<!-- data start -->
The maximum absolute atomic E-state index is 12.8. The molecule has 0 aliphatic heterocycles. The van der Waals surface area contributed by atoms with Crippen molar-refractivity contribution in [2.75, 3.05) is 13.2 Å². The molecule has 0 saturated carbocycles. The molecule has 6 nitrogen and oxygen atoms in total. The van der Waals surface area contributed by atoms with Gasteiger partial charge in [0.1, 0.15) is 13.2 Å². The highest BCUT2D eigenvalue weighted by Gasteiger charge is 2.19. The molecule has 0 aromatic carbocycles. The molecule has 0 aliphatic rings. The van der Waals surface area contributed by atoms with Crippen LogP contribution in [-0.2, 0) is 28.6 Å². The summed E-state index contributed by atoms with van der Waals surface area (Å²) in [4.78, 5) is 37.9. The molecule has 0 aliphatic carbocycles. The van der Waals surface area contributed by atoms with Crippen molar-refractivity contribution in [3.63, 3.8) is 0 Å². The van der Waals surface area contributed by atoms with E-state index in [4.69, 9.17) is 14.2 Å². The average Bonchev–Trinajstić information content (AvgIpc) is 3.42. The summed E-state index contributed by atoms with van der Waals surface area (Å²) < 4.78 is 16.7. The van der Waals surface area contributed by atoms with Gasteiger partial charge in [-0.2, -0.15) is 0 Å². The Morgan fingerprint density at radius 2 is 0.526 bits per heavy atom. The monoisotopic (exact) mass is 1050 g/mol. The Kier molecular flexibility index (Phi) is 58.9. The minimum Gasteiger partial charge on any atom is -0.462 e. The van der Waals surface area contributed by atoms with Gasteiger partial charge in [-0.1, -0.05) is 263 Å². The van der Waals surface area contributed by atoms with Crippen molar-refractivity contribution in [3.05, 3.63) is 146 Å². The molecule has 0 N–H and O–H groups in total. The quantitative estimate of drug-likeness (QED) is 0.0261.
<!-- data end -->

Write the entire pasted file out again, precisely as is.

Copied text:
The maximum absolute atomic E-state index is 12.8. The molecule has 0 aliphatic heterocycles. The van der Waals surface area contributed by atoms with Crippen molar-refractivity contribution in [2.75, 3.05) is 13.2 Å². The molecule has 0 saturated carbocycles. The molecule has 6 nitrogen and oxygen atoms in total. The van der Waals surface area contributed by atoms with Gasteiger partial charge in [0.1, 0.15) is 13.2 Å². The highest BCUT2D eigenvalue weighted by Gasteiger charge is 2.19. The molecule has 0 aromatic carbocycles. The molecule has 0 aliphatic rings. The van der Waals surface area contributed by atoms with Crippen LogP contribution in [-0.2, 0) is 28.6 Å². The summed E-state index contributed by atoms with van der Waals surface area (Å²) in [4.78, 5) is 37.9. The molecule has 0 aliphatic carbocycles. The van der Waals surface area contributed by atoms with Crippen molar-refractivity contribution in [3.63, 3.8) is 0 Å². The van der Waals surface area contributed by atoms with E-state index in [4.69, 9.17) is 14.2 Å². The average Bonchev–Trinajstić information content (AvgIpc) is 3.42. The summed E-state index contributed by atoms with van der Waals surface area (Å²) < 4.78 is 16.7. The van der Waals surface area contributed by atoms with Gasteiger partial charge in [-0.2, -0.15) is 0 Å². The Morgan fingerprint density at radius 2 is 0.526 bits per heavy atom. The monoisotopic (exact) mass is 1050 g/mol. The Kier molecular flexibility index (Phi) is 58.9. The minimum Gasteiger partial charge on any atom is -0.462 e. The van der Waals surface area contributed by atoms with Gasteiger partial charge in [-0.1, -0.05) is 263 Å². The van der Waals surface area contributed by atoms with Crippen molar-refractivity contribution in [3.05, 3.63) is 146 Å². The molecule has 0 N–H and O–H groups in total. The quantitative estimate of drug-likeness (QED) is 0.0261.